In 2004, after retiring from the Eugene, OR, police department as a detective, Costanza devoted his days to a full-time career in fine art, taking workshops with top artists and painting miles of canvas as he depicted scenes that ranged from California’s Monterey peninsula to remote villages in southern China. The whole world is the landscape artist’s oyster, Costanza likes to tell people. “We, the landscape tribe of the art world, go and record the landscape even if it is just down the street,” he says. “Much is vanishing and changing, and it all needs to be painted.”
The Oregon-based artist says a viewer once told him that he liked to “watch” his landscapes. The comment continues to inspire Costanza: “If someone can tarry and wander through my painting, experience some joy by hanging out in my mind’s eye, and then maybe over time, return again and again to the painting, I’ve succeeded.” Costanza is represented by Principle Gallery, Charleston, SC; RS Hanna Gallery, Fredericksburg, TX; and Burke Antiques, Sarasota, FL. —Bonnie Gangelhoff
Arizona artist Walter Porter never has to venture far from home to be inspired. The moment he steps out his front door in the Tucson Mountains, he is surrounded by potential paintings. “Even though I travel a lot, most of my paintings come from right here in Tucson and southern Arizona,” Porter says. “Tucson is such a beautiful place—the mountain scenes and streams are just gorgeous, and the landscape is so varied that it really doesn’t get old.”
Porter spent 20 years as a commercial illustrator before turning to painting full time. About 10 years ago he “stumbled into” plein-air painting and immediately wanted to try it. “In the commercial art world I was always working in the studio, so the idea of working from life really intrigued me,” he says. “It took me a while to get my feet wet in the plein-air world, but now it has become a real obsession of mine.” As Porter’s obsession with painting outdoors grew, so did his understanding of many important aspects of painting from life, such as value, color, light, hue, and the color temperature of paint. “I had trouble really seeing all the shadows and values in nature at first,” he says. “Now I see those aspects of nature everywhere.” Recently Porter has begun teaching plein-air workshops so that he can “share the beauty” of what he’s learned with others. He is represented by Geren Gallery in Tubac, AZ. —Lindsay Mitchell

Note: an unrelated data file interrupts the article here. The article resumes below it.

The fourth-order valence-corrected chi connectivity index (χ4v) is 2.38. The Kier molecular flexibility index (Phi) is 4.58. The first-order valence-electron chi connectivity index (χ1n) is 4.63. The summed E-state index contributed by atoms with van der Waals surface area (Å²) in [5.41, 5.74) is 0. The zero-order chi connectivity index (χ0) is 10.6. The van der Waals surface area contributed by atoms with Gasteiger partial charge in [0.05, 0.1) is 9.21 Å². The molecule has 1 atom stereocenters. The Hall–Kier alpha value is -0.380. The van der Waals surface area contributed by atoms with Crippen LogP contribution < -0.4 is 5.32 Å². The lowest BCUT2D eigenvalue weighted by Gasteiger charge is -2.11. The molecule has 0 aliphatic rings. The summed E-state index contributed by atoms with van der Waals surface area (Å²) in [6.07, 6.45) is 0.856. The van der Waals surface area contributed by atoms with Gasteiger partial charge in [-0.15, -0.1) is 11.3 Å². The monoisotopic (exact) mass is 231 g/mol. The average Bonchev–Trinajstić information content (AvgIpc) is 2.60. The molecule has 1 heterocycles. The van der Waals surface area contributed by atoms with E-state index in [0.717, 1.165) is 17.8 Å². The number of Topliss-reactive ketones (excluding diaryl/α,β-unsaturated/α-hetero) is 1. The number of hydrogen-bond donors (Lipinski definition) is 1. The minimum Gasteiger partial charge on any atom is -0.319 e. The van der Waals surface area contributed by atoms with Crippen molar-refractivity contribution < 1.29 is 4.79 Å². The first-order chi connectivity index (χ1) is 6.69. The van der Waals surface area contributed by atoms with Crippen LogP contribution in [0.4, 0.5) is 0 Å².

Pastelist Lisa Skelly is infatuated with color. “I am a colorist,” she says, “and I love putting color down in a way that captivates the viewer.” The California-based plein-air painter recounts that her journey to fine art had its beginnings in graphic design and mural painting. “I painted my first mural in high school,” she says, and painting enormous images on walls never intimidated her. But in her transition to fine art, the smaller canvas stopped her. “I always felt that if a mural didn’t fly, I’d just paint over it,” she says, but with a fine-art painting she felt that anything she put on the canvas had to be perfect.
In her early artistic explorations, Skelly took classes at her local art-supply store and became enamored with the colors and feel of pastels. Because she likes the feeling of drawing and painting at the same time, they’ve become her go-to medium. When Skelly’s skills progressed beyond the art-store instructors, she was thrilled to discover plein-air colorist and instructor Camille Przewodek, who has instructed, inspired, and mentored her.
Today, Skelly paints figures and still lifes to improve herself as an artist, but it’s the plein-air landscape work—seascapes in particular—that are her favorite. “I love to paint water,” she says. “I am amazed at the way the water moves, and I want to capture that.” Skelly compares the colors and rhythms of the waves to a symphony, “like music translated into nature,” she says. Skelly’s work is available through Sonoma County ARTrails and www.lisaskelly.com. —Laura Rintala
Growing up in Pasadena, CA, Sherrill Miller spent many summers in Laguna Beach with her family. “Many of my grandmother’s friends were artists who had early paintings of Laguna Beach before it was developed,” Miller says. “This later influenced me to paint places that might disappear,” she adds.
Miller studied both art and psychology in college, but chose counseling as her profession for many years. Eventually she returned to painting landscapes as a way to connect with the environment. “I knew from the beginning I wanted to paint en plein air; I wanted to paint in the tradition of the French and California Impressionists,” says Miller, a longtime member of the California Art Club. Though the artist is primarily self-taught, when she began to paint on location she quickly realized she had “a lot to learn,” so she took workshops from artists she admires—including Ken Auster, Randall Sexton, and Van Waldron.